But sometimes a book doesn’t slice my loaf – there are seven of those piled up beside my bed with an empty mug perched on top like an amateur art installation. ‘I’ll come back to you,’ I think. (I lie.)

It’s not like any of those books are rubbish, they’re just not doing it for me.

A couple of weeks ago, an editor asked me: ‘Do you read as reader or as a writer?’

And something has switched over the past year because I now read as a writer. I take notes, and analyse clues and complicated plots.

That’s turned me into even more of a quitter of books I don’t really like. I want to be inspired after all. Reading has become study. Rather than watching a magician do tricks, I’m leaning over to the side, having a good old nosey at where she’s stuffed her ace of clubs.

But I could learn something from my bedside pile. Just what is it that’s not working for me? Is the main character too much of a snooty toff to identify with? Or is it that the plot is too slow, the characters too passive?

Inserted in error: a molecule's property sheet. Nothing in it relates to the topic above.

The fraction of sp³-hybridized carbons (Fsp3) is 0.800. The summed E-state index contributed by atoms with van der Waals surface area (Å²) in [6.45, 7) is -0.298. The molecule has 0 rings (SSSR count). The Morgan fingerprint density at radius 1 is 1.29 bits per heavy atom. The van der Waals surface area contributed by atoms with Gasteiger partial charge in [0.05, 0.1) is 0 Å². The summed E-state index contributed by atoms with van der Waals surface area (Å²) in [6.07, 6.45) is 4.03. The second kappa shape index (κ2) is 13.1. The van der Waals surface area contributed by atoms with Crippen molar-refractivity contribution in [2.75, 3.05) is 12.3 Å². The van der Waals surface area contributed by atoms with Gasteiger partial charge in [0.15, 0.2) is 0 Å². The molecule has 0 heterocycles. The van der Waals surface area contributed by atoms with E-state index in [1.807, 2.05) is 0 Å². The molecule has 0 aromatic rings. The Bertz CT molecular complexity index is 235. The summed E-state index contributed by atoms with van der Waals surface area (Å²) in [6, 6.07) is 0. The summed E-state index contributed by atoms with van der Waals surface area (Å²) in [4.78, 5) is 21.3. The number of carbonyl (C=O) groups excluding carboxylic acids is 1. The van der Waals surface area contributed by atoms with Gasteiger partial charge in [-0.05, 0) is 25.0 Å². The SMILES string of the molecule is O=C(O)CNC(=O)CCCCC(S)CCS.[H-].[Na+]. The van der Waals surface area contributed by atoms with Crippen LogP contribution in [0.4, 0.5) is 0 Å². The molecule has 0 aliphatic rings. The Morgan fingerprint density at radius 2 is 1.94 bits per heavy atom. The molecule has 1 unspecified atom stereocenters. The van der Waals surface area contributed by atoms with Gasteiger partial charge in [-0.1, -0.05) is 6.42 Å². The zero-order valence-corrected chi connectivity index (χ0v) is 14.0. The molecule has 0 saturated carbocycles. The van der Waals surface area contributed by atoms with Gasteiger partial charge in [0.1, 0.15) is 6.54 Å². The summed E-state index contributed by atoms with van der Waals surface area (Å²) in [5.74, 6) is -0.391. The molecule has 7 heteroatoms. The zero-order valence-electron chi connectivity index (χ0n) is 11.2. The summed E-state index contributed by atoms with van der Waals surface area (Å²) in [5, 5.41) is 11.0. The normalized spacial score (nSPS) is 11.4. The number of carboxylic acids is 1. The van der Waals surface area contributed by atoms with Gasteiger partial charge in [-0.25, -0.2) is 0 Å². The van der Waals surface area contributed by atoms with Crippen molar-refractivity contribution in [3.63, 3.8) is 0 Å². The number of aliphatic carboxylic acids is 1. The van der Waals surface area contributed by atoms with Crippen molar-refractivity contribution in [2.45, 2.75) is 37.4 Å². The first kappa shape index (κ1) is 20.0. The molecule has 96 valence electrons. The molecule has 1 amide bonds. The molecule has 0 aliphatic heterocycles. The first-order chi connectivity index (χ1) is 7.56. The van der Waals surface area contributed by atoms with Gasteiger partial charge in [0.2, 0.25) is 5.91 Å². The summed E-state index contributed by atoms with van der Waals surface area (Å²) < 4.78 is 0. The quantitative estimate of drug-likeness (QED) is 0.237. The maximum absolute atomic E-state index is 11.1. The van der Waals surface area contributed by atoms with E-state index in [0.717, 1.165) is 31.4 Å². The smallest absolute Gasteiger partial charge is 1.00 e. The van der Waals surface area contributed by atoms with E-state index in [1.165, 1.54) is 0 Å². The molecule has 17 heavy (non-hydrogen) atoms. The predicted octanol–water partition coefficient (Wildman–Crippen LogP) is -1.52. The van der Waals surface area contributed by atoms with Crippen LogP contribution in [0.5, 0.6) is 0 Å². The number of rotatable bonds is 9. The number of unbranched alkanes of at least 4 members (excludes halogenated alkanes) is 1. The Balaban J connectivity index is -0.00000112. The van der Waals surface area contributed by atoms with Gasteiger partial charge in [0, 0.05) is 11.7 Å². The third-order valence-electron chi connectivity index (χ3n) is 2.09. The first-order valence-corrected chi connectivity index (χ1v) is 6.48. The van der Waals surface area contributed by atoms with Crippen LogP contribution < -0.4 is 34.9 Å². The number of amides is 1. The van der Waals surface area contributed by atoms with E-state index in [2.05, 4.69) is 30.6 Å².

Pressing on with a book that makes you groan for all the wrong reasons can pay dividends. I gave up with We Need to Talk About Kevin 100 pages in, but I returned to it a year later, and what a punch-to-the-gut read it was. Similarly, I toiled over the opening chapters of The Narrow Road to the Deep North, but stuck with Dorrigo Evans to the bitter, beautiful end.

I had to exercise patience with both books, and boy was it worth it. I felt, I believed. Someone salsa-ed inside my ribcage.

So – oh go on then – I’m going back to my bedside pile.

What kind of reader are you – a quitter or a plough-on-until-the-ender?

How to start writing a novel

Do you plot or free-flow?

Some writers start off with a massive sheet of paper, scribbled with charts and graphs.  They jot down just what’s going to happen from the very first page to the turning point, right through to the climax and beyond.